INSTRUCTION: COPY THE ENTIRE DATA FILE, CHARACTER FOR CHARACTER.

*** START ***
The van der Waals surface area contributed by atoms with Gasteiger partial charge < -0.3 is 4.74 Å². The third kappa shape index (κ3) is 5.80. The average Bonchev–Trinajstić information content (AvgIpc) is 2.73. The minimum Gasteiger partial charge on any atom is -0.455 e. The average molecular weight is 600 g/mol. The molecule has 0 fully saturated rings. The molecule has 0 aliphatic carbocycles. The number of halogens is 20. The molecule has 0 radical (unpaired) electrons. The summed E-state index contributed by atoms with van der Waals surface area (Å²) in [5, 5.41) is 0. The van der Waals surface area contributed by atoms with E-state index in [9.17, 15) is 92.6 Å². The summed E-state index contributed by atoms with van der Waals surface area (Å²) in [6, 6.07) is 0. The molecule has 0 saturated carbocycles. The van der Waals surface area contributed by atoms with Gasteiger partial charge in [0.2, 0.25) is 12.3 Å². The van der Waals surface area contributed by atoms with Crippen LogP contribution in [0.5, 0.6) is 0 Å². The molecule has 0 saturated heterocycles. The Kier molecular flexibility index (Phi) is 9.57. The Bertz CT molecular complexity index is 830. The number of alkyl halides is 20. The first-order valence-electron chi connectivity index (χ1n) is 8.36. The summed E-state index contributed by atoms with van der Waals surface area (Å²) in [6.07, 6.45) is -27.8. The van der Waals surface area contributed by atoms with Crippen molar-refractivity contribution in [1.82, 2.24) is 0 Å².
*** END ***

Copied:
The van der Waals surface area contributed by atoms with Gasteiger partial charge < -0.3 is 4.74 Å². The third kappa shape index (κ3) is 5.80. The average Bonchev–Trinajstić information content (AvgIpc) is 2.73. The minimum Gasteiger partial charge on any atom is -0.455 e. The average molecular weight is 600 g/mol. The molecule has 0 fully saturated rings. The molecule has 0 aliphatic carbocycles. The number of halogens is 20. The molecule has 0 radical (unpaired) electrons. The summed E-state index contributed by atoms with van der Waals surface area (Å²) in [5, 5.41) is 0. The van der Waals surface area contributed by atoms with E-state index in [9.17, 15) is 92.6 Å². The summed E-state index contributed by atoms with van der Waals surface area (Å²) in [6, 6.07) is 0. The molecule has 0 saturated carbocycles. The van der Waals surface area contributed by atoms with Gasteiger partial charge in [0.2, 0.25) is 12.3 Å². The van der Waals surface area contributed by atoms with Crippen LogP contribution in [0.5, 0.6) is 0 Å². The molecule has 0 saturated heterocycles. The Kier molecular flexibility index (Phi) is 9.57. The Bertz CT molecular complexity index is 830. The number of alkyl halides is 20. The first-order valence-electron chi connectivity index (χ1n) is 8.36. The summed E-state index contributed by atoms with van der Waals surface area (Å²) in [6.07, 6.45) is -27.8. The van der Waals surface area contributed by atoms with Crippen molar-refractivity contribution in [1.82, 2.24) is 0 Å².